OWNER     TABLE_NAME           INDEX_NAME              NBR_SCANS
--------- -------------------- -------------------- ------------
DONALD    BOOK                 BOOK_ISBN                  44,606
DONALD    PAGE                 ISBN_SEQ_IDX               39,973
DONALD    BOOK                 BOOK_UNIQUE_ID              6,450
DONALD    ANNO_DOG_EAR         DE_PAGE_USER_IDX            5,339
DONALD    TOC_ENTRY            ISBN_TOC_SEQ_IDX            5,186
DONALD    PRINT_PERMISSIONS    PP_KEY_IDX                  1,836
DONALD    RDRUSER              USER_UNIQUE_ID_IDX          1,065
DONALD    CURRENT_LOGONS       USER_LOGONS_UNIQUE_I          637
ARSD      JANET_BOOKS          BOOKS_BOOK_ID_PK               54
DONALD    ERROR_MESSAGE        ERROR_MSG_IDX                  48

The Full-Index Scan Report

The next report shows all index full scans. As you will recall, the Oracle optimizer will sometimes perform an index full scan in lieu of a large sort in the TEMP tablespace. You will commonly see full-index scans in SQL that have the ORDER BY clause.

Mon Jan 29                                             page    1
                         Index full scans and counts

OWNER     TABLE_NAME           INDEX_NAME              NBR_SCANS
--------- -------------------- -------------------- ------------
DONALD    BOOK                 BOOK_ISBN                   2,295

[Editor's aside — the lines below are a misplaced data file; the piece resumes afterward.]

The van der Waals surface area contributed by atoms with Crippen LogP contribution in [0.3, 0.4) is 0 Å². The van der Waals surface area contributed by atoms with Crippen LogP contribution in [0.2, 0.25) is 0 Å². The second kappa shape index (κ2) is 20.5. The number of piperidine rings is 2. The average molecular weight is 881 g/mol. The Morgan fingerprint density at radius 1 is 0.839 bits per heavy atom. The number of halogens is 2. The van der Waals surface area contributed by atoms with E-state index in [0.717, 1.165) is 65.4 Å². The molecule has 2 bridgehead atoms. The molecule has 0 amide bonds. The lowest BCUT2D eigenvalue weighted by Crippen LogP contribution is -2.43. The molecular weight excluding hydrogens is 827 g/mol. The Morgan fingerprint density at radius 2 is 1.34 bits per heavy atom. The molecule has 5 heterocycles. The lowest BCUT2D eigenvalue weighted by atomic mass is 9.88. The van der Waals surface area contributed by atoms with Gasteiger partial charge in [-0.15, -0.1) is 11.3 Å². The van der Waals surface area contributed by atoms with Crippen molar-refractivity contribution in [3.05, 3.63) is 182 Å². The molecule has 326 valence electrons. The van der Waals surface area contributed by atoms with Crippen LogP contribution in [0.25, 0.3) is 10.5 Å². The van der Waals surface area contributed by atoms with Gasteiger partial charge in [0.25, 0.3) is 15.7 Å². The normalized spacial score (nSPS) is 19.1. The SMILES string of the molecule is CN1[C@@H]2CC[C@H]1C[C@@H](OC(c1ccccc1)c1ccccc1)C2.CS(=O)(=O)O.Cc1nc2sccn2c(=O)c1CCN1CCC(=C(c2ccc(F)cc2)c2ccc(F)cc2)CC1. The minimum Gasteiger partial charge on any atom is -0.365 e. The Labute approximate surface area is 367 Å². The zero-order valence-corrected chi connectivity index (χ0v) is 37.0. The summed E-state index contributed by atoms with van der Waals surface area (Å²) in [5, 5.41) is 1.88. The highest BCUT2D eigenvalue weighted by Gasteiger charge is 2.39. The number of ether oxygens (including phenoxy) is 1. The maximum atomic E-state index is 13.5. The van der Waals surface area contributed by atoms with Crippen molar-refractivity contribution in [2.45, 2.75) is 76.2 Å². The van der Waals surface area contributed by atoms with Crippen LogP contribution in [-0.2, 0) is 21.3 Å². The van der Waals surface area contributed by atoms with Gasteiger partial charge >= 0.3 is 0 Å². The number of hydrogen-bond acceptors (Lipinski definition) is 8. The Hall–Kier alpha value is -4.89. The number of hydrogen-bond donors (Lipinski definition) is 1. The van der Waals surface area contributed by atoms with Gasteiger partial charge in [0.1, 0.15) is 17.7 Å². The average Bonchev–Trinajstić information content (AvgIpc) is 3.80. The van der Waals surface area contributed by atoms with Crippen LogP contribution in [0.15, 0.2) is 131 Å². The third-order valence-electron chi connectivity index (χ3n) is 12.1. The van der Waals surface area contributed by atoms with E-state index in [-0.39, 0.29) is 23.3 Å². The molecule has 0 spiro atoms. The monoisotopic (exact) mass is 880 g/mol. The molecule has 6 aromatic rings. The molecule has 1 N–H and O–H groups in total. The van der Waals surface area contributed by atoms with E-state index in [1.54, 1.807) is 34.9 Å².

DONALD    PAGE                 ISBN_SEQ_IDX                  744

Although index full scans are usually faster than disk sorts, you can use one of several init.ora parameters to make index full scans even faster. These are the V77_plans_enabled parameters in Oracle7, which were renamed to fast_full_scan_enabled in Oracle8. You can use a fast full scan as an alternative to a full-table scan when an index contains all the columns needed for a query. A fast index full scan is faster than a regular index full scan because it uses multi-block I/O as defined by the db_file_multiblock_read_count parameter. It can also accept a parallel hint in order to invoke a parallel query, in the same fashion as a full-table scan. The Oracle database engine commonly uses index full scans to avoid sorting. Say you have a customer table with an index on the cust_nbr column. The database could service the SQL command select * from customer order by cust_nbr; in two ways:

  • It could perform a full-table scan and then sort the result set. The full-table scan could be performed very quickly with db_file_muiltiblock_read_count init.ora parameter set, or the table access could be parallelized by using a parallel hint. However, the result set must then be sorted in the TEMP tablespace.

  •  It could obtain the rows in customer number order by reading the rows via the index, thus avoiding a sort.


This is an excerpt from "Oracle High-Performance SQL Tuning" by Donald K. Burleson, published by Oracle Press.